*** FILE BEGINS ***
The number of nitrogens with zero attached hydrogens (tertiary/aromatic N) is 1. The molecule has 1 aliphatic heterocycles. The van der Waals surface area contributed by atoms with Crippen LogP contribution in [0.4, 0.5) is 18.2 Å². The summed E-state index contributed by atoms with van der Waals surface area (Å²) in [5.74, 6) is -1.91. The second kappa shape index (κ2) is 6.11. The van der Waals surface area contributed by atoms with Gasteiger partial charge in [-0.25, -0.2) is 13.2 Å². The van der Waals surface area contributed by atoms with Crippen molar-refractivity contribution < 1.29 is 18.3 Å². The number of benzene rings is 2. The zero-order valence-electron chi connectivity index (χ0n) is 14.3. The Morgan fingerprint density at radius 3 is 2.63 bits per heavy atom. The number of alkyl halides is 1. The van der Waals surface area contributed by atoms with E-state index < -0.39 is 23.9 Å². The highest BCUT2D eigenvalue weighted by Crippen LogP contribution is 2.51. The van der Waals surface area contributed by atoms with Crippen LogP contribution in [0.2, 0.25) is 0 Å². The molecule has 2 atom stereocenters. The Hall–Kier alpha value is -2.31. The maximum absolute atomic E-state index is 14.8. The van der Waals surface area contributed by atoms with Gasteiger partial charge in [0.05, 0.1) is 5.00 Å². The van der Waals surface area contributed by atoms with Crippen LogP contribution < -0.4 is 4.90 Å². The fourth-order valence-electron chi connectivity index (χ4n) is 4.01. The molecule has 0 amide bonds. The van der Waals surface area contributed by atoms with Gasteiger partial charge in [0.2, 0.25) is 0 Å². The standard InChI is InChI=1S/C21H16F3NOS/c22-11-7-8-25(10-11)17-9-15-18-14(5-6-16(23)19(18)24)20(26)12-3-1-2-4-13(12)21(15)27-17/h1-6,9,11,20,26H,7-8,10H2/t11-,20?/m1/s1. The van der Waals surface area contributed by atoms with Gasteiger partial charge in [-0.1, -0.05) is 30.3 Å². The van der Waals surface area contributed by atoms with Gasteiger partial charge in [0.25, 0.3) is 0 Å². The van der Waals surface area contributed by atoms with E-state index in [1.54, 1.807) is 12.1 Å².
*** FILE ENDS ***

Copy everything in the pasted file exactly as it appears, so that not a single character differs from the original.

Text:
The number of nitrogens with zero attached hydrogens (tertiary/aromatic N) is 1. The molecule has 1 aliphatic heterocycles. The van der Waals surface area contributed by atoms with Crippen LogP contribution in [0.4, 0.5) is 18.2 Å². The summed E-state index contributed by atoms with van der Waals surface area (Å²) in [5.74, 6) is -1.91. The second kappa shape index (κ2) is 6.11. The van der Waals surface area contributed by atoms with Gasteiger partial charge in [-0.25, -0.2) is 13.2 Å². The van der Waals surface area contributed by atoms with Crippen molar-refractivity contribution < 1.29 is 18.3 Å². The number of benzene rings is 2. The zero-order valence-electron chi connectivity index (χ0n) is 14.3. The Morgan fingerprint density at radius 3 is 2.63 bits per heavy atom. The number of alkyl halides is 1. The van der Waals surface area contributed by atoms with E-state index < -0.39 is 23.9 Å². The highest BCUT2D eigenvalue weighted by Crippen LogP contribution is 2.51. The van der Waals surface area contributed by atoms with Crippen LogP contribution in [0.2, 0.25) is 0 Å². The molecule has 2 atom stereocenters. The Hall–Kier alpha value is -2.31. The maximum absolute atomic E-state index is 14.8. The van der Waals surface area contributed by atoms with Gasteiger partial charge in [0.05, 0.1) is 5.00 Å². The van der Waals surface area contributed by atoms with Crippen LogP contribution < -0.4 is 4.90 Å². The fourth-order valence-electron chi connectivity index (χ4n) is 4.01. The molecule has 0 amide bonds. The van der Waals surface area contributed by atoms with Gasteiger partial charge in [0.2, 0.25) is 0 Å². The standard InChI is InChI=1S/C21H16F3NOS/c22-11-7-8-25(10-11)17-9-15-18-14(5-6-16(23)19(18)24)20(26)12-3-1-2-4-13(12)21(15)27-17/h1-6,9,11,20,26H,7-8,10H2/t11-,20?/m1/s1. The van der Waals surface area contributed by atoms with Gasteiger partial charge in [-0.1, -0.05) is 30.3 Å². The van der Waals surface area contributed by atoms with Gasteiger partial charge in [0.25, 0.3) is 0 Å². The van der Waals surface area contributed by atoms with E-state index in [1.54, 1.807) is 12.1 Å².